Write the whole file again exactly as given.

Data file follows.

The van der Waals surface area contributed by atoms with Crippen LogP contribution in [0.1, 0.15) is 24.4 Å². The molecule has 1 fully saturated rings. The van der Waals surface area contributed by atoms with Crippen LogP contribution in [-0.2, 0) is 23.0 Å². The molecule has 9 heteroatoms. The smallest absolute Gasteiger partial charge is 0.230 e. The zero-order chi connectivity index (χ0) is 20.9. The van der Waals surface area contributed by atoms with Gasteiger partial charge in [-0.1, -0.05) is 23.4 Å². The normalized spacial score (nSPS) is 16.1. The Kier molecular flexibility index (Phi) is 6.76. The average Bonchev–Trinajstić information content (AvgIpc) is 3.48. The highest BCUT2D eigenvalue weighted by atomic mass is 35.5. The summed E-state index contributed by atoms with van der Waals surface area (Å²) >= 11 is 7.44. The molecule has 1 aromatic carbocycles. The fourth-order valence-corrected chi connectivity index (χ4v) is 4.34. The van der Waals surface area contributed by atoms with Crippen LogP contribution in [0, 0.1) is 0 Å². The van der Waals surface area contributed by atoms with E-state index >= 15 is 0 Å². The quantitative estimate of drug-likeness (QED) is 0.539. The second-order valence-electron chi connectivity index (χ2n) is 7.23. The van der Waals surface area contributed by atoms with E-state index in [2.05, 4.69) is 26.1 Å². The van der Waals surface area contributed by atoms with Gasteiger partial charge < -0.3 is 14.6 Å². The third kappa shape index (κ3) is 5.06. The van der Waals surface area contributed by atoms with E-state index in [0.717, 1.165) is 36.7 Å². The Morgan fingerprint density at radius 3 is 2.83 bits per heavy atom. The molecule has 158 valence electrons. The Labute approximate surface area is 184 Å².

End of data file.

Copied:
The van der Waals surface area contributed by atoms with Crippen LogP contribution in [0.1, 0.15) is 24.4 Å². The molecule has 1 fully saturated rings. The van der Waals surface area contributed by atoms with Crippen LogP contribution in [-0.2, 0) is 23.0 Å². The molecule has 9 heteroatoms. The smallest absolute Gasteiger partial charge is 0.230 e. The zero-order chi connectivity index (χ0) is 20.9. The van der Waals surface area contributed by atoms with Gasteiger partial charge in [-0.1, -0.05) is 23.4 Å². The normalized spacial score (nSPS) is 16.1. The Kier molecular flexibility index (Phi) is 6.76. The average Bonchev–Trinajstić information content (AvgIpc) is 3.48. The highest BCUT2D eigenvalue weighted by atomic mass is 35.5. The summed E-state index contributed by atoms with van der Waals surface area (Å²) >= 11 is 7.44. The molecule has 1 aromatic carbocycles. The fourth-order valence-corrected chi connectivity index (χ4v) is 4.34. The van der Waals surface area contributed by atoms with Crippen LogP contribution in [0, 0.1) is 0 Å². The van der Waals surface area contributed by atoms with E-state index >= 15 is 0 Å². The quantitative estimate of drug-likeness (QED) is 0.539. The second-order valence-electron chi connectivity index (χ2n) is 7.23. The van der Waals surface area contributed by atoms with E-state index in [2.05, 4.69) is 26.1 Å². The van der Waals surface area contributed by atoms with Gasteiger partial charge < -0.3 is 14.6 Å². The third kappa shape index (κ3) is 5.06. The van der Waals surface area contributed by atoms with E-state index in [0.717, 1.165) is 36.7 Å². The Morgan fingerprint density at radius 3 is 2.83 bits per heavy atom. The molecule has 158 valence electrons. The Labute approximate surface area is 184 Å².